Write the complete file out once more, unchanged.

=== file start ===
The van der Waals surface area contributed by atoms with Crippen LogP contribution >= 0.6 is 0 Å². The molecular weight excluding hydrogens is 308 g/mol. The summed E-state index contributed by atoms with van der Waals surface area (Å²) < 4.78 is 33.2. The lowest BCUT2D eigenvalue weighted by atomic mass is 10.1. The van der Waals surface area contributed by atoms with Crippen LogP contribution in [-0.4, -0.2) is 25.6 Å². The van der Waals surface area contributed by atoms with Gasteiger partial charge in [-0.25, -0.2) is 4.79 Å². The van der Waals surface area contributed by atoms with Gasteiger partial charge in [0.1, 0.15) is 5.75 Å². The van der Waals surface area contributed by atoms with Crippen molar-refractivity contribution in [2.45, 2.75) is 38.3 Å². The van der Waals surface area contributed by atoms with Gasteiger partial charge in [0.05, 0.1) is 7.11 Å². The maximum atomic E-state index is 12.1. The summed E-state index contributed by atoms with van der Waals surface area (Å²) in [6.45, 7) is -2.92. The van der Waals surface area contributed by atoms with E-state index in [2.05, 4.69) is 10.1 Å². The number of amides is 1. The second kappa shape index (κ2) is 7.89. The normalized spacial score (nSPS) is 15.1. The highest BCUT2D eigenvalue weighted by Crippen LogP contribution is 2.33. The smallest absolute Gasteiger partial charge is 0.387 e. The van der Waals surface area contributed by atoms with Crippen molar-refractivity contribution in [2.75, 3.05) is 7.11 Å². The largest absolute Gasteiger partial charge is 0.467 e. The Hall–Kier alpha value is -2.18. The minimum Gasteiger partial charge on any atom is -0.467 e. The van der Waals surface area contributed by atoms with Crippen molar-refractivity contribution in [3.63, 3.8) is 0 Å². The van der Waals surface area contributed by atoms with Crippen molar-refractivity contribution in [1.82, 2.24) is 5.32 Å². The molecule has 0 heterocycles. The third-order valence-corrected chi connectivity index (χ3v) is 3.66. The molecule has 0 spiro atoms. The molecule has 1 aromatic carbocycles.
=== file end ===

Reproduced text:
The van der Waals surface area contributed by atoms with Crippen LogP contribution >= 0.6 is 0 Å². The molecular weight excluding hydrogens is 308 g/mol. The summed E-state index contributed by atoms with van der Waals surface area (Å²) < 4.78 is 33.2. The lowest BCUT2D eigenvalue weighted by atomic mass is 10.1. The van der Waals surface area contributed by atoms with Crippen LogP contribution in [-0.4, -0.2) is 25.6 Å². The van der Waals surface area contributed by atoms with Gasteiger partial charge in [-0.25, -0.2) is 4.79 Å². The van der Waals surface area contributed by atoms with Gasteiger partial charge in [0.1, 0.15) is 5.75 Å². The van der Waals surface area contributed by atoms with Crippen molar-refractivity contribution in [2.45, 2.75) is 38.3 Å². The van der Waals surface area contributed by atoms with Gasteiger partial charge in [0.05, 0.1) is 7.11 Å². The maximum atomic E-state index is 12.1. The summed E-state index contributed by atoms with van der Waals surface area (Å²) in [6.45, 7) is -2.92. The van der Waals surface area contributed by atoms with E-state index in [2.05, 4.69) is 10.1 Å². The number of amides is 1. The second kappa shape index (κ2) is 7.89. The normalized spacial score (nSPS) is 15.1. The highest BCUT2D eigenvalue weighted by Crippen LogP contribution is 2.33. The smallest absolute Gasteiger partial charge is 0.387 e. The van der Waals surface area contributed by atoms with Crippen molar-refractivity contribution in [2.75, 3.05) is 7.11 Å². The largest absolute Gasteiger partial charge is 0.467 e. The Hall–Kier alpha value is -2.18. The minimum Gasteiger partial charge on any atom is -0.467 e. The van der Waals surface area contributed by atoms with Crippen molar-refractivity contribution in [3.63, 3.8) is 0 Å². The van der Waals surface area contributed by atoms with Crippen molar-refractivity contribution in [1.82, 2.24) is 5.32 Å². The molecule has 0 heterocycles. The third-order valence-corrected chi connectivity index (χ3v) is 3.66. The molecule has 0 spiro atoms. The molecule has 1 aromatic carbocycles.